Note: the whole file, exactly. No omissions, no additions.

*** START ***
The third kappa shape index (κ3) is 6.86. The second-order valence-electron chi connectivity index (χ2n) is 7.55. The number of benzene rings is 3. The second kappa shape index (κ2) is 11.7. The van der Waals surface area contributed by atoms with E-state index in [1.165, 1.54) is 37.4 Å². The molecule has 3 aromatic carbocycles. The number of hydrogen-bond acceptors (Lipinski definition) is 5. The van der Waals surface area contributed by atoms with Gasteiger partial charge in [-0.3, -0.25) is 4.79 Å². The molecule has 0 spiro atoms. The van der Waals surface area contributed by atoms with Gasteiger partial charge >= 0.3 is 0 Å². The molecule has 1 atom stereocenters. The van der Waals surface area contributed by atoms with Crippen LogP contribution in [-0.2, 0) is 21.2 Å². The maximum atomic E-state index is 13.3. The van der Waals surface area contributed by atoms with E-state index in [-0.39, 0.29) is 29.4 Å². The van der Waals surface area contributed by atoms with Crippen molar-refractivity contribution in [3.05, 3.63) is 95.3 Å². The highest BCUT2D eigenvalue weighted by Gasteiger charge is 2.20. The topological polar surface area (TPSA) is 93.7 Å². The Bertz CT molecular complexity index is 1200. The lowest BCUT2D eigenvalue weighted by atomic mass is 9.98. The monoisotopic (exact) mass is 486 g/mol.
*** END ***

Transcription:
The third kappa shape index (κ3) is 6.86. The second-order valence-electron chi connectivity index (χ2n) is 7.55. The number of benzene rings is 3. The second kappa shape index (κ2) is 11.7. The van der Waals surface area contributed by atoms with E-state index in [1.165, 1.54) is 37.4 Å². The molecule has 3 aromatic carbocycles. The number of hydrogen-bond acceptors (Lipinski definition) is 5. The van der Waals surface area contributed by atoms with Gasteiger partial charge in [-0.3, -0.25) is 4.79 Å². The molecule has 0 spiro atoms. The van der Waals surface area contributed by atoms with Gasteiger partial charge >= 0.3 is 0 Å². The molecule has 1 atom stereocenters. The van der Waals surface area contributed by atoms with Crippen LogP contribution in [-0.2, 0) is 21.2 Å². The maximum atomic E-state index is 13.3. The van der Waals surface area contributed by atoms with E-state index in [-0.39, 0.29) is 29.4 Å². The van der Waals surface area contributed by atoms with Crippen molar-refractivity contribution in [3.05, 3.63) is 95.3 Å². The highest BCUT2D eigenvalue weighted by Gasteiger charge is 2.20. The topological polar surface area (TPSA) is 93.7 Å². The Bertz CT molecular complexity index is 1200. The lowest BCUT2D eigenvalue weighted by atomic mass is 9.98. The monoisotopic (exact) mass is 486 g/mol.